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Discovery Claim National Historic Site of Canada

It was at this point on Bonanza Creek, marked by a National Historic Sites cairn, that gold was found in 1896, and set off the Klondike Stampede of 1898. The event captured the imagination of the western world. More than $500 million dollars worth of gold was ultimately taken from the frozen ground.

Historic photograph of the original claim post at Discovery Claim
The original claim post at the Discovery Claim.
© Cantwell Photo, Vancouver Public Library, Special Collections VPL 33087

The Discovery

 Tipped off by veteran prospector Bob Henderson, George Carmack and his fishing partners, Skookum Jim and Tagish Charlie, searched the creek gravels of this area. On August 17, 1896 they found gold and staked the first four claims. A few days later at Forty Mile, Carmack registered the Discovery Claim in his own name, and one each for Charlie and Jim. Skookum Jim was sent to guard the claims on what Carmack renamed Bonanza Creek. Within days Bonanza and Eldorado creeks had been staked from end to end, and when the news reached the outside the Klondike Gold Rush was on.

The Rush

Word reached the outside world in 1897 when the ships carrying the wealthy Klondikers docked at San Francisco and Seattle. May 1898 saw 4,735 boats of one kind or another carrying 28,000 people past a North West Mounted Police check point at Tagish Post, headed for Dawson and the Klondike.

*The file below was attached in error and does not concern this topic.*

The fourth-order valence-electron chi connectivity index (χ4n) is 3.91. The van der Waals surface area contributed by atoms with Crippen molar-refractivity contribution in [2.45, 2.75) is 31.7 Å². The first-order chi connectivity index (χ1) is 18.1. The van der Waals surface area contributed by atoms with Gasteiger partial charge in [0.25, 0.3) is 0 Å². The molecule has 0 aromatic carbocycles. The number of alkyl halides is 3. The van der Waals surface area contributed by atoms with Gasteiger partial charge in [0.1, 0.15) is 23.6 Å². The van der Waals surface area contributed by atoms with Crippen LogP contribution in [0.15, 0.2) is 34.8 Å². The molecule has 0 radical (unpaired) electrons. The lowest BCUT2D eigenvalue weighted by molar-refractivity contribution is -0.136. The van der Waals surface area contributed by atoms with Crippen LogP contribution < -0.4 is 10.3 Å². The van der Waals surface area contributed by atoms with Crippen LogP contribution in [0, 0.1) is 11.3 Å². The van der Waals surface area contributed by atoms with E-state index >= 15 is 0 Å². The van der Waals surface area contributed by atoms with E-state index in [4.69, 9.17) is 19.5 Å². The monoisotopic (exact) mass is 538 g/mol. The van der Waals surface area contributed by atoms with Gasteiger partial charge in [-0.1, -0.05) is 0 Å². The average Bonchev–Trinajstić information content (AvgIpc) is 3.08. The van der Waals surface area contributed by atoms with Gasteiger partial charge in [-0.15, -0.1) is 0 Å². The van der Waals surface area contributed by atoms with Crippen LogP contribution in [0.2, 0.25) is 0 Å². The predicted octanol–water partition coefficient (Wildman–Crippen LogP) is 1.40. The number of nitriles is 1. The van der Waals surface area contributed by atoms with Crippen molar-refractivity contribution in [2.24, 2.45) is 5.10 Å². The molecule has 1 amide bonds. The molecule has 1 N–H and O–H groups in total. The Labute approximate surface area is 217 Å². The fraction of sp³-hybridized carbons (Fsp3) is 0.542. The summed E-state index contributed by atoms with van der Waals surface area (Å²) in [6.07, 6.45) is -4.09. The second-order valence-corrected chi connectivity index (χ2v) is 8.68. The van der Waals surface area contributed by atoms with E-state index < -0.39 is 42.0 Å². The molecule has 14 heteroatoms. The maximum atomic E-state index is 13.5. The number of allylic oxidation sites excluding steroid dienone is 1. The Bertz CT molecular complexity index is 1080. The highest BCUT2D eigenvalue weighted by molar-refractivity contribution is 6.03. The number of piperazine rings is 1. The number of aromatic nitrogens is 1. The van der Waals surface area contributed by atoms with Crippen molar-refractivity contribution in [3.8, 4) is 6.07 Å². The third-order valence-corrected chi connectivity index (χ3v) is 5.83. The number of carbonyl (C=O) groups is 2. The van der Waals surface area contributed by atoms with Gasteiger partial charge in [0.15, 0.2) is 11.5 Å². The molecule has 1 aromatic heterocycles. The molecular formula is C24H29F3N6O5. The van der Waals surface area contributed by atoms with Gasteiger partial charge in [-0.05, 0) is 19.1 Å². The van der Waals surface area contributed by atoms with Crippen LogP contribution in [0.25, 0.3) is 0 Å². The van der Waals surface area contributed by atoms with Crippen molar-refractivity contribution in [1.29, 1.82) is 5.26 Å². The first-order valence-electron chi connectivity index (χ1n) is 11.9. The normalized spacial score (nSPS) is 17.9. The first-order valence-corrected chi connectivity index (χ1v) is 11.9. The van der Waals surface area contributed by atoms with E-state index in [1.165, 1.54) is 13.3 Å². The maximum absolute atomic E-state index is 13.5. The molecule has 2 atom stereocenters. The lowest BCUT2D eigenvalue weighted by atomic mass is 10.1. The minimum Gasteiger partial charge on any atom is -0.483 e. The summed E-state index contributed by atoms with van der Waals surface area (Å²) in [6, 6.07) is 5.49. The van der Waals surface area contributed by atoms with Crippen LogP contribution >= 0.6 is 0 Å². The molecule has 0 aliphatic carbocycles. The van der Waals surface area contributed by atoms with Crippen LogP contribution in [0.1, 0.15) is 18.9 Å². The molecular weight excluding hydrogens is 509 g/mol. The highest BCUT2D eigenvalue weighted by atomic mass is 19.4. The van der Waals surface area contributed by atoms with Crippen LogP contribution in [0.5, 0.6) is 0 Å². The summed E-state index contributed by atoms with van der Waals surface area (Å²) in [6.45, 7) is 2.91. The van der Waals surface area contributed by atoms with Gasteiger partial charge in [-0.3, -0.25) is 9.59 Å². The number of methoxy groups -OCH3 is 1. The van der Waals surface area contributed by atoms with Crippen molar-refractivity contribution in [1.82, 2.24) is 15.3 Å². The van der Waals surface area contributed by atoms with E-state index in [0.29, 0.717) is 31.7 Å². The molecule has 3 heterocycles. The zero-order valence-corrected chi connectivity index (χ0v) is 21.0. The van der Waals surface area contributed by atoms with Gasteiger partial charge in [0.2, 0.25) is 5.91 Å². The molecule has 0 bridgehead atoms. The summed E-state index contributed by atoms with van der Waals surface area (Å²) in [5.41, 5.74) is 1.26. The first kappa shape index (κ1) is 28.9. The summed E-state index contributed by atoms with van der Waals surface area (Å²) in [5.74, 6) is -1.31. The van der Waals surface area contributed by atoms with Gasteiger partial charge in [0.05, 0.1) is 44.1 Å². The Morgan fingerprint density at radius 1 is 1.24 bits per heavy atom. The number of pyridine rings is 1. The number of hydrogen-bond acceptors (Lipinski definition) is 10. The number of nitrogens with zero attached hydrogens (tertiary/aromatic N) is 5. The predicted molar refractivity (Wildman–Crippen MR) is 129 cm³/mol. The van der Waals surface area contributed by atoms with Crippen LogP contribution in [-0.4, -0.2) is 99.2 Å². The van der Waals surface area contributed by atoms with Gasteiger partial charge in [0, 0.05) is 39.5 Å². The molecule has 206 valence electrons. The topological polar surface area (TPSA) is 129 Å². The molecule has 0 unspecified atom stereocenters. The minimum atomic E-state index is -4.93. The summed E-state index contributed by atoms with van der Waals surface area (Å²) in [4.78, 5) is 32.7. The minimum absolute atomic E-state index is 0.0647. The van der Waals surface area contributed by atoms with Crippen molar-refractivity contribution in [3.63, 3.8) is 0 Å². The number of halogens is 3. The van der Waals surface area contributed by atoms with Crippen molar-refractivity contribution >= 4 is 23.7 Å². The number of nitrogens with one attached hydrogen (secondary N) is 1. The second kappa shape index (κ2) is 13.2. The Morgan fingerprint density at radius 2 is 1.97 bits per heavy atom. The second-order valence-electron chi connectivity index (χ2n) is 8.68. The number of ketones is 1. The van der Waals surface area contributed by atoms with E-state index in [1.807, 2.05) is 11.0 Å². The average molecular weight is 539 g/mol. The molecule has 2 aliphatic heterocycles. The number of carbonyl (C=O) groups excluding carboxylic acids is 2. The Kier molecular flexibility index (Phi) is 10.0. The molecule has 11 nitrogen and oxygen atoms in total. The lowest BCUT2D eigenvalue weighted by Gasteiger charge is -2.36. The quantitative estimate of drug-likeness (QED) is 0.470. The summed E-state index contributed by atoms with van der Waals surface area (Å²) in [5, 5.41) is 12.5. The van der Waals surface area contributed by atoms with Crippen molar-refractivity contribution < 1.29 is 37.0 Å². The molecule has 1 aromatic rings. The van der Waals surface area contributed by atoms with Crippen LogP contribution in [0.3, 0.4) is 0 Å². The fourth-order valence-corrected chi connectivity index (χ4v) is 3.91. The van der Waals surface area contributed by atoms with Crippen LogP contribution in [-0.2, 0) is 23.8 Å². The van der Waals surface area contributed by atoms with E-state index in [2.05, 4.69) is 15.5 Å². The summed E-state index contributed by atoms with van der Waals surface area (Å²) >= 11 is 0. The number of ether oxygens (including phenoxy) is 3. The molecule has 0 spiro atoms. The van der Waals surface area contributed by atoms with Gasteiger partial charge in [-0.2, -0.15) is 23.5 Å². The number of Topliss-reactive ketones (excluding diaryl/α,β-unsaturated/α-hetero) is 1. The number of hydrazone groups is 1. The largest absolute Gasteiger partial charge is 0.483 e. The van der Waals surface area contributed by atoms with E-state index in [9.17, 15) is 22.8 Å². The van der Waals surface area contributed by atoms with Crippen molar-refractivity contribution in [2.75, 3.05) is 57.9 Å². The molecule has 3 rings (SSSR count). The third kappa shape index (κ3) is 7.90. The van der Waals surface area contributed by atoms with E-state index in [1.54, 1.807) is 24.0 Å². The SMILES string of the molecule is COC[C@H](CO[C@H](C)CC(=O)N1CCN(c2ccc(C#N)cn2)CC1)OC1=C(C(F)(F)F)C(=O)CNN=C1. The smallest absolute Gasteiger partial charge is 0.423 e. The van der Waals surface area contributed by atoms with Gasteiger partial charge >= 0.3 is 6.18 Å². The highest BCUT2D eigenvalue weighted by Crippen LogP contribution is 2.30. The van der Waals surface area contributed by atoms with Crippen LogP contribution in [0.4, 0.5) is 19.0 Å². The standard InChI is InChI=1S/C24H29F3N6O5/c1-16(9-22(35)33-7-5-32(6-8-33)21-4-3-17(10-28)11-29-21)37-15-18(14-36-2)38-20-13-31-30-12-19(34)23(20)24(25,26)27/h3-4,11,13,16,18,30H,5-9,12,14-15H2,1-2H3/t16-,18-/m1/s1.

The valley became the scene of hundreds of excited men tearing up the creek beds. Each claim was 500 feet (152 m) wide. Smoke filled the air as fires smoldered in the shafts to thaw frozen ground. Hand-turned windlasses creaked as the buckets of half frozen muck were dumped out on the tailing piles, ready to be sluiced. Soon every creek and hillside in the Klondike was being worked and the gold poured out in what appeared to be an endless stream.

The west coast cities, Victoria, Vancouver, Seattle, San Francisco reaped the benefits of outfitting miners, and loading the northbound ships with every conceivable necessity and luxury.

After the Rush

One by one the individual miners sold out to large companies who installed dredges on the creeks. The conveyor buckets dug to bedrock and turned the valleys into mounds of gravel. Massive tailing piles are reminders of the dredging operations. Eventually the gold ran out - over $500 million dollars' worth is a conservative estimate.

Once again the valleys are quiet and the trees and shrubs are covering scars. There are small mining operations scattered here and there, and some gold is still to be found. There is a dwindling number who believe that somewhere in these ridges or valleys a mother lode is waiting to be discovered. Meanwhile the Eldorado and Bonanza quietly murmur their way to join the Klondike River, as serenely as they did that summer of 1896.